Plant hoarding exists and during my adult life I know that I have been a hoarder. My maternal grandmother was a serious hoarder, and my mother has issues with it as well. I was always the organized one tossing and sorting, sorting and tossing. When I became very ill, I started to hoard but didn’t realize it for many years. I saved far too many things for projects I would “get to” but was physically unable to do any of them. Only recently am I finally tackling the basement. The basement and the Seed Studio have always been the worst areas. Losing family, I over-inherited a lot of family objects. During my first marriage, I hoarded because I was in a marriage that was one-sided. I was told that I was loved for nearly a decade, but I knew in my heart it wasn’t true, and then he walked out one day and essentially told me he had finally realized he’d never loved me. I was crazily angry and raging. I wasted those years, knowingly living a lie, and then I looked at the hoarding around me. It has been a slow process to reverse that damage.

So many things had been accumulated by my anxiety because I was in a bad relationship. I’m not a psychologist, but from what I understand, I was surrounding myself, protecting myself, blocking myself off from the reality I did not want to face. It was emotionally too painful. Once he was gone though, it all stopped, and the clouds lifted. I had surrounded myself with a jungle of plants though, and it was my green armor, a shield, my scout badge, a status symbol.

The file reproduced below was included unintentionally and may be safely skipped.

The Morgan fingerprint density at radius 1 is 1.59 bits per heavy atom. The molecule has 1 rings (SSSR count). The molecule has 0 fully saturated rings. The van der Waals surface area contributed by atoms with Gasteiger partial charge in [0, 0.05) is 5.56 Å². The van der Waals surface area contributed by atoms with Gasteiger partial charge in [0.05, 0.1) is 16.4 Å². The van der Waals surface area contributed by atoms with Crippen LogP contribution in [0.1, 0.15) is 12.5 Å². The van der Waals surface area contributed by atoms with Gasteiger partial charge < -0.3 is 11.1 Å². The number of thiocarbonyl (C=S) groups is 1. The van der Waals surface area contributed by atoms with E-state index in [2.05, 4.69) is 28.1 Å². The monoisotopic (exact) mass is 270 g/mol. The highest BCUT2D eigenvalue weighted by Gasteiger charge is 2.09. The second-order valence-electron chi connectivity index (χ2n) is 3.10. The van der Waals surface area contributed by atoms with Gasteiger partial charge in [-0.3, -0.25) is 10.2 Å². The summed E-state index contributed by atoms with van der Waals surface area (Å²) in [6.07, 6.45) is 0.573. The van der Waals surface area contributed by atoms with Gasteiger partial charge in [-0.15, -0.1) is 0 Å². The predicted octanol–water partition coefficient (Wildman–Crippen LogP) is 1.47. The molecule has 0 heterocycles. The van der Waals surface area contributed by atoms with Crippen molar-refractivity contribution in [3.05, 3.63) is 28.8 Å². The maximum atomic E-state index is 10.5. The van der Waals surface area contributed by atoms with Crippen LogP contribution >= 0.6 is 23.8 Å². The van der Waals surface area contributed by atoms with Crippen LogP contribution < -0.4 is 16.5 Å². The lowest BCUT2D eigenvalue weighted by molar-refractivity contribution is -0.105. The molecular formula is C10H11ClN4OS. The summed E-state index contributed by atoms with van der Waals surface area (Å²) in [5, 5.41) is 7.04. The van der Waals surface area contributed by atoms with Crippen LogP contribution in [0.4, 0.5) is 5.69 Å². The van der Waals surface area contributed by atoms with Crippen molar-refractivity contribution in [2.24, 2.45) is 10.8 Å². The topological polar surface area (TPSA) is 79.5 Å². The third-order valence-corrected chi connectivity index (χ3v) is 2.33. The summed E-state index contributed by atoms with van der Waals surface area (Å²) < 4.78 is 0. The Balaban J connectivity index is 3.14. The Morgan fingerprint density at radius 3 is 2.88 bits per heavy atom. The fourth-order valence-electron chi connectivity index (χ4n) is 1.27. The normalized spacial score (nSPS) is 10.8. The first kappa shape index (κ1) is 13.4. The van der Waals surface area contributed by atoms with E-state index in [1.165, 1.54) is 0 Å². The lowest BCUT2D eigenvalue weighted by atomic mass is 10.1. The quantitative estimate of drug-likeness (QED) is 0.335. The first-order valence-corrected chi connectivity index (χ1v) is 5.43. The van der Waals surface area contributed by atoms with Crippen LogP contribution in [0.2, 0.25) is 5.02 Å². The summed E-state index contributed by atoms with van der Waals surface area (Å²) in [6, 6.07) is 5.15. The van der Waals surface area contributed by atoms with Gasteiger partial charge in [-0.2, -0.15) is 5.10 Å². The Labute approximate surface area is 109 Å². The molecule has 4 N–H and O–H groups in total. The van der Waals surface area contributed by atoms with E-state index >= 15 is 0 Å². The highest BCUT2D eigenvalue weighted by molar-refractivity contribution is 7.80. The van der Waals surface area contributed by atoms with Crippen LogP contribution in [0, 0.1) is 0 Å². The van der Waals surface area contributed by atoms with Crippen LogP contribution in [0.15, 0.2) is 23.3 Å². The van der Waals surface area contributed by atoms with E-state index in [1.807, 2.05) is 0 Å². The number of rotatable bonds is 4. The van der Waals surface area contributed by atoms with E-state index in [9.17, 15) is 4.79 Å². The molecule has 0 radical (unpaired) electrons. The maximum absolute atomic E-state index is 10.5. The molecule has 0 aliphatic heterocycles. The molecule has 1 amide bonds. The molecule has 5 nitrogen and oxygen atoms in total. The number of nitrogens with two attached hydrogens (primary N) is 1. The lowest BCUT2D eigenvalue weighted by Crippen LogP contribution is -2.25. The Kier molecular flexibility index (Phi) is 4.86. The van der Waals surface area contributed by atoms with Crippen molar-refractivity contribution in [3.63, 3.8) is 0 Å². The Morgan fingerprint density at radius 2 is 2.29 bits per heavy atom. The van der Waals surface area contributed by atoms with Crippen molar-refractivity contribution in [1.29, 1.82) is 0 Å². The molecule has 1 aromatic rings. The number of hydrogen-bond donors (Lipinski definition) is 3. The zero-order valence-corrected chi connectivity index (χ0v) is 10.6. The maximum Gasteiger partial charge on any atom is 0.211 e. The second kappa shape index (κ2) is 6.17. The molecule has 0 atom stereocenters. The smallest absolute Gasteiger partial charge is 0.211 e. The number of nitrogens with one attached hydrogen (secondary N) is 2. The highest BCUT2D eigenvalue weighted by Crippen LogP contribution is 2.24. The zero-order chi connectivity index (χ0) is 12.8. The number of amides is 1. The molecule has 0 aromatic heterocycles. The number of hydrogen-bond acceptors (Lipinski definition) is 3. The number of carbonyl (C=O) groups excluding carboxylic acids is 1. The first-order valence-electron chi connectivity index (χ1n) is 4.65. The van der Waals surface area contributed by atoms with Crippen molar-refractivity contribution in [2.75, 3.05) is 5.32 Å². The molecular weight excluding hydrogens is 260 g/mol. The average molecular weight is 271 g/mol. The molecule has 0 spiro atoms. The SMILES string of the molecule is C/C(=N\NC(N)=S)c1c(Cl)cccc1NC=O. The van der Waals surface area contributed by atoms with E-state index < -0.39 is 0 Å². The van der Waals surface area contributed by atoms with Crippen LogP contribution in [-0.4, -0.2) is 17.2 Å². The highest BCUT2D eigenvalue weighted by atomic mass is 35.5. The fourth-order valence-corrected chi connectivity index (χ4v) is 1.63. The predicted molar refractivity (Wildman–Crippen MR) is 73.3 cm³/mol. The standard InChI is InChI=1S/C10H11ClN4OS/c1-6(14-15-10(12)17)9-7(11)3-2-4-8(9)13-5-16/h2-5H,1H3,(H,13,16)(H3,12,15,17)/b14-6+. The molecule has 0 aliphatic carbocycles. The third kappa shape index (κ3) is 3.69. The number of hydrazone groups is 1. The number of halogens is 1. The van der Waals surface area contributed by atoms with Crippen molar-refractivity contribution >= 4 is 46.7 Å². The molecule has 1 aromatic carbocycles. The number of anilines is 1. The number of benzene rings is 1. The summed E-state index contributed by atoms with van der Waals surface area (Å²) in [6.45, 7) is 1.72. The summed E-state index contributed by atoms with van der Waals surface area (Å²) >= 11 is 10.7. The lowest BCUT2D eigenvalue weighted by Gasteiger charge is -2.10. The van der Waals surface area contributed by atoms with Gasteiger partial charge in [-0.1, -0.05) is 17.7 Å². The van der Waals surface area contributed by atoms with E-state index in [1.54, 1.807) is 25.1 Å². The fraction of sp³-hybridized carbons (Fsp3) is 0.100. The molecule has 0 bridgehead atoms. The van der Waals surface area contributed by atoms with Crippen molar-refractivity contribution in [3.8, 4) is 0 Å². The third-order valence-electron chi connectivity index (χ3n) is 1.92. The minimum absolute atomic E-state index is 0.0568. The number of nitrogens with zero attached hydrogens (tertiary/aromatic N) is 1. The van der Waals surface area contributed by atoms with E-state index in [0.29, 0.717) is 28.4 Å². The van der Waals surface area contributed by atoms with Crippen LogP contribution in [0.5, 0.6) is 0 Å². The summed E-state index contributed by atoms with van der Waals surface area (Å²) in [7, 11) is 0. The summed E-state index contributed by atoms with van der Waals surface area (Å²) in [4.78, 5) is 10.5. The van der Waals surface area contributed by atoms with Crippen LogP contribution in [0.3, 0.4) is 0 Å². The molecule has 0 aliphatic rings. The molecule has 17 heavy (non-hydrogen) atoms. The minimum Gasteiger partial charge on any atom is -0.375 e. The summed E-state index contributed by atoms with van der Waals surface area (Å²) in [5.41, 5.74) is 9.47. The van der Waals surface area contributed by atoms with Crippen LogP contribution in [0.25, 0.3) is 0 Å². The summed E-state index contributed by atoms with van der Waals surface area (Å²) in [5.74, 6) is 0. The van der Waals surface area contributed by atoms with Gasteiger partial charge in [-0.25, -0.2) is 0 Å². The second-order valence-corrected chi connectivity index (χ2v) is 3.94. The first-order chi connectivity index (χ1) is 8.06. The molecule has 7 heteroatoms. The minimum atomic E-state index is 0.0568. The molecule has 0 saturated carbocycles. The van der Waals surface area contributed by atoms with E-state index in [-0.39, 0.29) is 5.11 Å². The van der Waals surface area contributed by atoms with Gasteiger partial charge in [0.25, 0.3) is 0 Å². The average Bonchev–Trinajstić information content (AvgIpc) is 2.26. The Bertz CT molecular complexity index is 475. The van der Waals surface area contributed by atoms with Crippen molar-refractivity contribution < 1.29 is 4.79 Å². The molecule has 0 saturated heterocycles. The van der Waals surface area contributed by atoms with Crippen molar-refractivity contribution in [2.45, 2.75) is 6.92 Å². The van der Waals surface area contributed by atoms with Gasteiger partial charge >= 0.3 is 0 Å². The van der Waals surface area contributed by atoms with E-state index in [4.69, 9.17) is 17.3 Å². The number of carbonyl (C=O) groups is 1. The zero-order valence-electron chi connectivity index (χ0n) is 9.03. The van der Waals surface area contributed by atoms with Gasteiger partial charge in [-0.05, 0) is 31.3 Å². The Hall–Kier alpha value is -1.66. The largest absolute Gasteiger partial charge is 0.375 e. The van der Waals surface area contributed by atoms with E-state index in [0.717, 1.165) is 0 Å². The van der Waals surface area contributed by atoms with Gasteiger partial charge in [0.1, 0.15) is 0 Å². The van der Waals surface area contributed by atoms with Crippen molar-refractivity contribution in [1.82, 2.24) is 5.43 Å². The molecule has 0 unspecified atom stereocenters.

Indoor plants now live in the spaces where I hoarded and stashed so many piles of things. It is taking time to get groups of plants setup in pretty vignettes so that’s why I only have two to talk about this week. My aim for months now has been to brighten these emotionally raw spaces with less stuff. I plan to fill more space in my home with happy and healthy well-grown plants from my collection. Honestly, I can’t imagine a better project to complete during a pandemic that has caused all of us to feel so isolated. I am aiming to connect in the only way that I can.